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Culture

California utilities plug energy-efficient electronics

PG&E and Sacramento's public utility to help market energy-efficient TVs and computing gear with retailers to trim fast-growing electricity use from consumer electronics.

Californians' love for electronic gear takes a heavy toll on electricity bills, sucking up 20 percent of total power consumption.

Utilities Pacific Gas & Electric (PG&E) and Sacramento Municipal Utility District (SMUD) on Thursday announced a program to steer consumers toward more energy-efficient electronics.

Called the Business and Consumer Alliance, the program will identify which TVs, desktop computers, and monitors are the most energy efficient based on industry standards, such as EnergyStar.

Merchandise in stores will be labeled with either a "Save" or a "Save More" label to highlight energy-efficient equipment, said a representative from PG&E, which is dedicating $7 million this year to the program.

Best Buy, Sears Holding Company, Wal-Mart, Sam's Club, Dell, and Lenovo are participating in the program which the utilities estimate will save 380 million kilowatt-hours (kWh) of electricity through 2011. That's enough to power more than 55,000 typical homes.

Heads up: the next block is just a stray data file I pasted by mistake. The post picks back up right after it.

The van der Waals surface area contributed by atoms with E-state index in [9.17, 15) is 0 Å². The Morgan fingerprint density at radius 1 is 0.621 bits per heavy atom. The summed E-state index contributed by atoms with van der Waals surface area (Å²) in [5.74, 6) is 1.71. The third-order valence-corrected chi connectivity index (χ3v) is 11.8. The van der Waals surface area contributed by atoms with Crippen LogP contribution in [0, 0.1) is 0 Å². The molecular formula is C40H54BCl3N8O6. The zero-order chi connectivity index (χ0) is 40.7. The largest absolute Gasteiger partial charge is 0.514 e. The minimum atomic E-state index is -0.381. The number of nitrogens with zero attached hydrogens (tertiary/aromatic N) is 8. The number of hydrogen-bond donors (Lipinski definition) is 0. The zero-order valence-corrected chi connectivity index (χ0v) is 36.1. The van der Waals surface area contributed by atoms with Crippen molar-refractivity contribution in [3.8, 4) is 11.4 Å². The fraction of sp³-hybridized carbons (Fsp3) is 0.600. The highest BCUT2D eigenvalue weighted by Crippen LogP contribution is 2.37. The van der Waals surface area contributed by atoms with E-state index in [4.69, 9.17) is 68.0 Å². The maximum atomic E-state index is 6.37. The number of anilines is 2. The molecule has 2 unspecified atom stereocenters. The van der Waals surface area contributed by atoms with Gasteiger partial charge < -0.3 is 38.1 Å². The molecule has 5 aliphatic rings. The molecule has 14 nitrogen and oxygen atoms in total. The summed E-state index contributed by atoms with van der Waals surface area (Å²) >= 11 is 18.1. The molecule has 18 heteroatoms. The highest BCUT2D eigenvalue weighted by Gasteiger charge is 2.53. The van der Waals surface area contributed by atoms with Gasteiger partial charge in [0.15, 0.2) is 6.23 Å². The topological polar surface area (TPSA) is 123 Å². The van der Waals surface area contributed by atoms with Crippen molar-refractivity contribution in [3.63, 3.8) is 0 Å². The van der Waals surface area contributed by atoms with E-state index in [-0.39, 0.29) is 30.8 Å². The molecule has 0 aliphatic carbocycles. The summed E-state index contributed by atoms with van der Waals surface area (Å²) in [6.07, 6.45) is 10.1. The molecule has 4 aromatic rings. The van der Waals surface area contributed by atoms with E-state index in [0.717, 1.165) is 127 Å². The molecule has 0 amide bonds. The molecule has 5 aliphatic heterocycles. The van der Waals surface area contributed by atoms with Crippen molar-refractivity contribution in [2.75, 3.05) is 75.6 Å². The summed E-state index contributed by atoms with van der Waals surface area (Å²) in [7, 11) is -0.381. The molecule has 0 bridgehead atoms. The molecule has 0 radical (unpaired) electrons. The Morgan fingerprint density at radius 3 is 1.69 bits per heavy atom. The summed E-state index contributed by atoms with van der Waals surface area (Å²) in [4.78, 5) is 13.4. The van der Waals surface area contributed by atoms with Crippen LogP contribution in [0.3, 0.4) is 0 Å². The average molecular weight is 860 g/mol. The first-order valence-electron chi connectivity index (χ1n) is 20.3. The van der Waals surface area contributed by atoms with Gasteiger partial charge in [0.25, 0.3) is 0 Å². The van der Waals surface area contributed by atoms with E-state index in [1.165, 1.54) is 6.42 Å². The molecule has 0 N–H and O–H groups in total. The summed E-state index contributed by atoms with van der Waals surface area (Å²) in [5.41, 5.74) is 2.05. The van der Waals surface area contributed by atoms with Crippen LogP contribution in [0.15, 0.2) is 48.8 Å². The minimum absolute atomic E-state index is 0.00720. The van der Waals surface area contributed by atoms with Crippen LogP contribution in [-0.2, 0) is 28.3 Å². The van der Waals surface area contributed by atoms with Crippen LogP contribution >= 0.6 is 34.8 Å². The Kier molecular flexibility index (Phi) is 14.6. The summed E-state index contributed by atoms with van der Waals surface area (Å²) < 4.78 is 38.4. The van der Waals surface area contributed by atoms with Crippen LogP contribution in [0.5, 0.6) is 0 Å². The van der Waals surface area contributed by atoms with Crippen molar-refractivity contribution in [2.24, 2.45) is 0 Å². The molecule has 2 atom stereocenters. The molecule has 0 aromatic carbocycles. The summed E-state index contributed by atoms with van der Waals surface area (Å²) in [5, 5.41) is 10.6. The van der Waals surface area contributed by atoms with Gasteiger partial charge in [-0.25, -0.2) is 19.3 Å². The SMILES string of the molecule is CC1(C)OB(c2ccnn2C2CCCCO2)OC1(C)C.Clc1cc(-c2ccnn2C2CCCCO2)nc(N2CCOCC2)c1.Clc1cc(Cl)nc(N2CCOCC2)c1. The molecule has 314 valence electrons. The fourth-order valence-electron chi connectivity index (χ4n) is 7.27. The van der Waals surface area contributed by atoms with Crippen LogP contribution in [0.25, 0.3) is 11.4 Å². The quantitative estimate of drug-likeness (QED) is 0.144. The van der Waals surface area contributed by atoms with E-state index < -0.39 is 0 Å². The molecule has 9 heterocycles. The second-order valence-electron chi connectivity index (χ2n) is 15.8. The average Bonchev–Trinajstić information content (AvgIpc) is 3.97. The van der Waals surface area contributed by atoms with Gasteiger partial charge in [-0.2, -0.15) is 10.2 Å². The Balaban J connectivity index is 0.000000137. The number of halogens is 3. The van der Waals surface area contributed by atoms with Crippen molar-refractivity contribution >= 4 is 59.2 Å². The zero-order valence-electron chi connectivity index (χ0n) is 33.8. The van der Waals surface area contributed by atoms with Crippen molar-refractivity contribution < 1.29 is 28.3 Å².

The hope is to drive demand for efficient consumer electronics at the retail level, which could prompt manufacturers to invest in energy-efficient improvements.

PG&E anticipates that the program will have more money dedicated to it in the coming years and cover more categories of products.

Right now, the biggest energy consumers are flat-screen TVs and small-office equipment. But set-top boxes and electronics chargers are quickly becoming bigger factors in residential electricity use, the PG&E representative said.

Energy consumption from consumer electronics is expected to grow at close to 11 percent annually from 2005 to 2010.